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Ministry Training for 5th Graders

Involving your children’s church kids in active ministry is an important step for their spiritual growth and stability. After a child has developed a ministry concept and seen God work through him (or her), it is rare for that child to ever abandon his faith. This fortification of a child’s faith by involving him in ministry is particularly necessary for your preteen children who are already facing pressures and temptation that many of us never faced until adulthood. The following are a few ideas you may wish to incorporate.
First, you may want to consider running a ministry club for your 5th graders. Some churches that run 3 separate service hours on Sunday morning have a time for the children to be in Sunday School and a time for them to be in children’s church, but are at a loss for where those children should go for the third hour. This would be a prime time to start a ministry club. A ministry club is fairly easy to get started. The children would be involved in learning some type of creative art ministry presentation during the class. For example, they may work for 3 weeks on a particular drama presentation and then present it on the 4th Sunday in the children’s church or for the Sunday School classes or in the morning worship. After that 4th Sunday presentation, take the remaining class time for a small celebration party for a job well done in addition to discussion of the new presentation you will begin working on the next week. Then choose a different type of creative art ministry for the next 4 weeks, such as human video, or a mime to music, or a puppet team song, or a black light puppetry presentation, etc.Second, you may wish to train your 5th graders to be deacon/deaconesses, or ministry leaders, in your children’s church. We have done this very successfully as have many other churches. Our deacon/deaconess training covers the biblical requirements for a church leader, personal devotions, praying in faith, the help of the Holy Spirit, and training in altar ministry to their peers. After the biblical training and thorough job descriptions, the students entered a rotation cycle for the various types of ministry opportunities in the children’s church setting. It is an important step to train these kids to be involved in ministry in the church before they hit their teen years if we want them to: stay in the church as they get older, feel a need for spiritual growth, participate in a way that helps them understand that they are an essential part of the body of Christ, and become spiritual leaders among their peers. The training program we use is online under Discipleship in the Outlet Mall. It’s called, TLC: True Leadership for Children.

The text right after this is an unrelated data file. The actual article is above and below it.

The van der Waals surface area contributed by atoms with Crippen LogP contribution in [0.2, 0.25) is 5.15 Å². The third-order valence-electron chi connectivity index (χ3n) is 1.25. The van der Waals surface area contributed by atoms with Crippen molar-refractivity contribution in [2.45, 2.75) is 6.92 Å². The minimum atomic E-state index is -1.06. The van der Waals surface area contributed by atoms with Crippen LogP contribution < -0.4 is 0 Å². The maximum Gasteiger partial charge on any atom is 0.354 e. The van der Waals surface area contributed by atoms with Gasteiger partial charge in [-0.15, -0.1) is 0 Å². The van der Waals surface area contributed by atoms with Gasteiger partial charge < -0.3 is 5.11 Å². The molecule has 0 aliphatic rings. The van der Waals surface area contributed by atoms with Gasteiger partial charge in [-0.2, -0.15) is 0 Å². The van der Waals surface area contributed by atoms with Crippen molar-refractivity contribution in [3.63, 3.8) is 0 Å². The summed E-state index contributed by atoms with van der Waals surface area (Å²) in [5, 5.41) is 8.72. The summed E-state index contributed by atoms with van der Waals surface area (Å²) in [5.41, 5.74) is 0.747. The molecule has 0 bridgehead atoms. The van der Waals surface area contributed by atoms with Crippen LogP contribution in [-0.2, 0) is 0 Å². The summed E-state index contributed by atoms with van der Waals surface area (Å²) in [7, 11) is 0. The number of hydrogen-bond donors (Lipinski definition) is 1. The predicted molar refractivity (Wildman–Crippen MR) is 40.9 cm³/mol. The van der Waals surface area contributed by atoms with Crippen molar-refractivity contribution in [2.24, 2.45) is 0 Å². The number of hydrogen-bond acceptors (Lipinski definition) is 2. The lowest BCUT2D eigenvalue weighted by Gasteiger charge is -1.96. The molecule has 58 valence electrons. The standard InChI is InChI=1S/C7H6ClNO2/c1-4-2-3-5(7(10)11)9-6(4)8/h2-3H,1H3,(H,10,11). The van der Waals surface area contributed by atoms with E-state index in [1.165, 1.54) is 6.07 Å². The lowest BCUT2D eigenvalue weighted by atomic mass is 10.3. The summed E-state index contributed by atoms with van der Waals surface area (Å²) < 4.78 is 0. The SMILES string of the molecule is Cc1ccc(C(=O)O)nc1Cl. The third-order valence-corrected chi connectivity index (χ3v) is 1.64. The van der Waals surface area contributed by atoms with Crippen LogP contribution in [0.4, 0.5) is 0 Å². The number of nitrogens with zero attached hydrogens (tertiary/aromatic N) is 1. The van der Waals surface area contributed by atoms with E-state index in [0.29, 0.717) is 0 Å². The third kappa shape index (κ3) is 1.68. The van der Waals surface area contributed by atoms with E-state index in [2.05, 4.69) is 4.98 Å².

Third, sometimes there needs to be a consideration of re-structuring the children’s ministry department for the sake of the preteens. Some churches, due to use of a curriculum for early elementary that isn’t age appropriate to the preteens, have already removed preteen kids from the children’s department even though they are too young for the youth group. This allows them to fall through the gap at a critical time in their lives by: not having an age appropriate worship service, not allowing for ministry experience, and creating the feeling that they aren’t valued enough by the church to have their own pastor. Fifth graders can be effectively incorporated into your children’s ministry department! You may need to seriously consider changing your curriculum to one that includes teaching appropriate through 5th grade. (It is easier to teach at a level that is a little challenging to the first graders but not over their heads than to teach beneath the level of the fifth graders and expect to keep their interest.) Making this change will benefit the preteens by providing security in the transition from children’s to youth department, fill the gap of spiritual teaching between early elementary and teen levels, and allow needed ministry opportunity. If your fifth graders are not in a ministry department at this time or in an age appropriate worship service and you need to change curriculum to bring your fifth graders back into a children’s worship service experience, remember the following points. Be sure to inform your fifth graders that you are changing the curriculum for their benefit and because of your concern for them. If this is not done, they will feel that you are demoting them to a younger class and negative feelings will result. That’s just the nature of kids. It will also make things easier for them the leadership program is already set up and they realize they are working toward the goal of ministering to the other children. (If you feel incapable of handling fifth graders in your children’s service due to behavior problems, take a few moments to read the Vault articles on: Participation; Maintaining Attention & Alleviating Discipline Problems; and Role of Music & Worship.)

© by Alisa Linn
Children’s Ministry Today

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